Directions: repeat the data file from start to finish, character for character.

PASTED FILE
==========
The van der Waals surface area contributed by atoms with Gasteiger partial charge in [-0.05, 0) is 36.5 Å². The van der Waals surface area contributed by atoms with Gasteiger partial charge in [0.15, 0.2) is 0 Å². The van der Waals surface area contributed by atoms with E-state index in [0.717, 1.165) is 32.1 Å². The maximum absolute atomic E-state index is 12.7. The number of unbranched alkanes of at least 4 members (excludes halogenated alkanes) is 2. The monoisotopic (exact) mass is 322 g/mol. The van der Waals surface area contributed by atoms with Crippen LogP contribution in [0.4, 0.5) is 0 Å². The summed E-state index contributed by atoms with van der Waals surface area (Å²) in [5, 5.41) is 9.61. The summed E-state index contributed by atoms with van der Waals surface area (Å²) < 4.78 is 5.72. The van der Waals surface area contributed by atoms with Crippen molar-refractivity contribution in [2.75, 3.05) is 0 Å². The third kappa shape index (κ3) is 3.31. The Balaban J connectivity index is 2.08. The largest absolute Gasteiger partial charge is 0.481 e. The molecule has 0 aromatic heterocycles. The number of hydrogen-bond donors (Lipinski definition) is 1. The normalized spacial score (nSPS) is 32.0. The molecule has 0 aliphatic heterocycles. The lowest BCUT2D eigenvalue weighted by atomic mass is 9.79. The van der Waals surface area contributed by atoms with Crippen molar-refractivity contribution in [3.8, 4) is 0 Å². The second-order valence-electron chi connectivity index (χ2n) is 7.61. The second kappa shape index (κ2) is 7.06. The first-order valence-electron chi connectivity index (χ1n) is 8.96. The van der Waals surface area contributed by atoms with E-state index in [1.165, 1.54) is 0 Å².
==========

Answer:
The van der Waals surface area contributed by atoms with Gasteiger partial charge in [-0.05, 0) is 36.5 Å². The van der Waals surface area contributed by atoms with Gasteiger partial charge in [0.15, 0.2) is 0 Å². The van der Waals surface area contributed by atoms with E-state index in [0.717, 1.165) is 32.1 Å². The maximum absolute atomic E-state index is 12.7. The number of unbranched alkanes of at least 4 members (excludes halogenated alkanes) is 2. The monoisotopic (exact) mass is 322 g/mol. The van der Waals surface area contributed by atoms with Crippen LogP contribution in [0.4, 0.5) is 0 Å². The summed E-state index contributed by atoms with van der Waals surface area (Å²) in [5, 5.41) is 9.61. The summed E-state index contributed by atoms with van der Waals surface area (Å²) < 4.78 is 5.72. The van der Waals surface area contributed by atoms with Crippen molar-refractivity contribution in [2.75, 3.05) is 0 Å². The third kappa shape index (κ3) is 3.31. The Balaban J connectivity index is 2.08. The largest absolute Gasteiger partial charge is 0.481 e. The molecule has 0 aromatic heterocycles. The number of hydrogen-bond donors (Lipinski definition) is 1. The normalized spacial score (nSPS) is 32.0. The molecule has 0 aliphatic heterocycles. The lowest BCUT2D eigenvalue weighted by atomic mass is 9.79. The van der Waals surface area contributed by atoms with Crippen molar-refractivity contribution in [3.8, 4) is 0 Å². The second-order valence-electron chi connectivity index (χ2n) is 7.61. The second kappa shape index (κ2) is 7.06. The first-order valence-electron chi connectivity index (χ1n) is 8.96. The van der Waals surface area contributed by atoms with E-state index in [1.165, 1.54) is 0 Å².